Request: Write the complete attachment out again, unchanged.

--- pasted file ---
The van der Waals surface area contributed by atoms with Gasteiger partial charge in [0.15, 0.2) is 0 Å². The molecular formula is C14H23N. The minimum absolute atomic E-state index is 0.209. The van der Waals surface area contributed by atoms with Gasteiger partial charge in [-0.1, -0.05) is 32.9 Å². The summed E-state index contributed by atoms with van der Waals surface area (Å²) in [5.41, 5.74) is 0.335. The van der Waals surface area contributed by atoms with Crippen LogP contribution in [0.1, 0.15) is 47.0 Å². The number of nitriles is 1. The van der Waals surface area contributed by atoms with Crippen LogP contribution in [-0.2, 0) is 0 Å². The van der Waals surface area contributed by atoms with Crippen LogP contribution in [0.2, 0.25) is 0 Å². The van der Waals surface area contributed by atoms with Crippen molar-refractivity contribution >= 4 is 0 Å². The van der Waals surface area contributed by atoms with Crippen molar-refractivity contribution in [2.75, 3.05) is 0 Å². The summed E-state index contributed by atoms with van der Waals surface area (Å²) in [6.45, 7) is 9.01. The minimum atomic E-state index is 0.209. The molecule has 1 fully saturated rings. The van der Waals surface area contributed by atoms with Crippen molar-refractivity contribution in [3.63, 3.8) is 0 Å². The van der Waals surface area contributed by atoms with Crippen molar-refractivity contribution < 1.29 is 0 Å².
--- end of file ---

The van der Waals surface area contributed by atoms with Gasteiger partial charge in [0.15, 0.2) is 0 Å². The molecular formula is C14H23N. The minimum absolute atomic E-state index is 0.209. The van der Waals surface area contributed by atoms with Gasteiger partial charge in [-0.1, -0.05) is 32.9 Å². The summed E-state index contributed by atoms with van der Waals surface area (Å²) in [5.41, 5.74) is 0.335. The van der Waals surface area contributed by atoms with Crippen LogP contribution in [0.1, 0.15) is 47.0 Å². The number of nitriles is 1. The van der Waals surface area contributed by atoms with Crippen LogP contribution in [-0.2, 0) is 0 Å². The van der Waals surface area contributed by atoms with Crippen LogP contribution in [0.2, 0.25) is 0 Å². The van der Waals surface area contributed by atoms with Crippen molar-refractivity contribution >= 4 is 0 Å². The van der Waals surface area contributed by atoms with Crippen molar-refractivity contribution in [2.75, 3.05) is 0 Å². The summed E-state index contributed by atoms with van der Waals surface area (Å²) in [6.45, 7) is 9.01. The minimum atomic E-state index is 0.209. The molecule has 1 fully saturated rings. The van der Waals surface area contributed by atoms with Crippen molar-refractivity contribution in [3.63, 3.8) is 0 Å². The van der Waals surface area contributed by atoms with Crippen molar-refractivity contribution < 1.29 is 0 Å².